GO
Loading...

Emerging beast mauls market; won't be easily put down

One thing's for sure: I find it hard to believe that the overnight weakness is due to a drop in euro zone prices. The yen is stronger, and the Turkish lira is down again as investors flock to safe haven U.S. debt.

We continue to grapple with emerging market fallout, due to lower liquidity stemming from the Federal Reserve's tapering policy. These conditions cannot be solved by some magic bullet.

Elsewhere

Getty Images

1) Earnings are mixed: we had good from telecom equipment manufacturer JDS Uniphase and Broadcom; yet Wal-Mart cut its fourth quarter guidance, Amazon weighed in with higher costs, and credit card giant MasterCard missed on top and bottom line. The latter is putting more pressure on market.

2) In other news, the big mall is not dead yet. Simon Property Group kicks off key earnings reports for real estate investment trusts (REITs). There has been lots of nail-biting in REIT land amid concerns about slowing sales and the competition from online vendors.

SPG reported Funds From Operations (FFO, the main metric used by REITs) of $2.47, above expectations of a gain of $2.43. Revenues were slightly above expectations. Look at these metrics:

a) Occupancy: Up. 96.1 percent, vs. 95.3 percent a year ago.

b) Average rent per square foot: $42.34, up 4 percent. You read that right: rents are increasing.

c) Guidance: above consensus with $9.50-$9.60, versus consensus of $9.47.

d) Dividend: was raised more than 8 percent to $1.25; they now have a dividend yield near 3.4 percent.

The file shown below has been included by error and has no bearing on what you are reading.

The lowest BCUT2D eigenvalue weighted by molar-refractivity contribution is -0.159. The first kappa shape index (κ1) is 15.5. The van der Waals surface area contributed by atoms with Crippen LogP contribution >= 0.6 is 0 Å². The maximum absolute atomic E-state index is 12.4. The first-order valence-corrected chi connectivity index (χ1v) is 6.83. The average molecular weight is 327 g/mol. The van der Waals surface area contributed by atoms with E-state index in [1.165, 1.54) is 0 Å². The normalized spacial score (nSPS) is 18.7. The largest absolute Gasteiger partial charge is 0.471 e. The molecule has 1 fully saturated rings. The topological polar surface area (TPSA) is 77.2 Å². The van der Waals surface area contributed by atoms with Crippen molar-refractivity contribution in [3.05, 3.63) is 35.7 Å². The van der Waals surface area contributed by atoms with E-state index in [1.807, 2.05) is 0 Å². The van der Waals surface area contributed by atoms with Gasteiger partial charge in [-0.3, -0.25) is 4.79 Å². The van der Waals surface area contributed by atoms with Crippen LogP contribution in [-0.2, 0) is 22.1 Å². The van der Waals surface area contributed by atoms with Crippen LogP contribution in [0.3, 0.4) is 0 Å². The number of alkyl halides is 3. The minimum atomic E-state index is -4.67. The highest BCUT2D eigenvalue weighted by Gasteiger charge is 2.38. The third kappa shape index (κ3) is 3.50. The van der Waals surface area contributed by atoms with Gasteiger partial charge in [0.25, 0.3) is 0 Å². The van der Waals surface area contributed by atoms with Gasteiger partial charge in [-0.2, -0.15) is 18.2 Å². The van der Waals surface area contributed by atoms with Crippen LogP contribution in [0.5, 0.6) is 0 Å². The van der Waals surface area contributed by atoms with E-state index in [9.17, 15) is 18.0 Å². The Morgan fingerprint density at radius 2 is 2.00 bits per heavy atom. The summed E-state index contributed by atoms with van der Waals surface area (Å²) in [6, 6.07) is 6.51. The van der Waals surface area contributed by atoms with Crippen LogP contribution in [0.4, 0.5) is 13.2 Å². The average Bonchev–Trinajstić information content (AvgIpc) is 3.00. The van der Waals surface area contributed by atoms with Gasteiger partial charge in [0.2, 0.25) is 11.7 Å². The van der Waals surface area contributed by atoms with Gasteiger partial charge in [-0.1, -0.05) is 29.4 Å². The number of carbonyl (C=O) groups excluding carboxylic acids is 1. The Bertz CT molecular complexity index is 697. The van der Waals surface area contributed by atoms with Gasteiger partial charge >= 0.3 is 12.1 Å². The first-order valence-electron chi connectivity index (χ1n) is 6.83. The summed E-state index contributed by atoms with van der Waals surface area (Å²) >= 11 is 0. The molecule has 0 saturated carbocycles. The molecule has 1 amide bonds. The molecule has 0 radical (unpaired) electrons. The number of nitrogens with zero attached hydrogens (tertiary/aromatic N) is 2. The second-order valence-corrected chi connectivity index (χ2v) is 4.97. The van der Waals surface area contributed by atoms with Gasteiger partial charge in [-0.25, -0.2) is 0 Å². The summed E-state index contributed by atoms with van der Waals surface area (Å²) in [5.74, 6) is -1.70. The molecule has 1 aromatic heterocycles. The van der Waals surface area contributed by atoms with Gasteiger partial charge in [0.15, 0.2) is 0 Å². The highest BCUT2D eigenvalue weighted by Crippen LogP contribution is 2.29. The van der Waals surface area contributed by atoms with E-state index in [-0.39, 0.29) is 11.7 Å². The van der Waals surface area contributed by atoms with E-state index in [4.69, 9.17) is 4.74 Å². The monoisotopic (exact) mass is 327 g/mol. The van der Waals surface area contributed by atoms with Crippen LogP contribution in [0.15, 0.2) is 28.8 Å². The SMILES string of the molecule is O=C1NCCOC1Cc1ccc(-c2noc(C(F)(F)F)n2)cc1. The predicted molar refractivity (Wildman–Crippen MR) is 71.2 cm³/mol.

SPG, of course, is among the highest quality mall operators, so it's difficult to extrapolate to the rest of the REIT universe. Owners of lower-quality strip malls, for example, are certainly under pressure, and Sears and JCPenney will remain issues.

However, the bigger malls are not standing still: they are moving toward all-inclusive entertainment experiences—mini-theme parks, in essence. Sales are significantly above those during the recession. Mall owners have kept costs down. There are no new malls being built, so space is limited.

Sure, online sales are increasing, but look how mall owners are reacting, with a three-pronged omni-channel strategy: a) full price locations, b) discounted stores in outlets, and c) online sales. Also, many malls now allow you to order online and pickup at the mall.

Bottom line: large, well-managed malls are not yet an endangered species.

3) Today is Ben Bernanke's last day. This puts Janet Yellen into the eye of the storm.


—By CNBC's Bob Pisani

  • A CNBC reporter since 1990, Bob Pisani covers Wall Street from the floor of the New York Stock Exchange.

Wall Street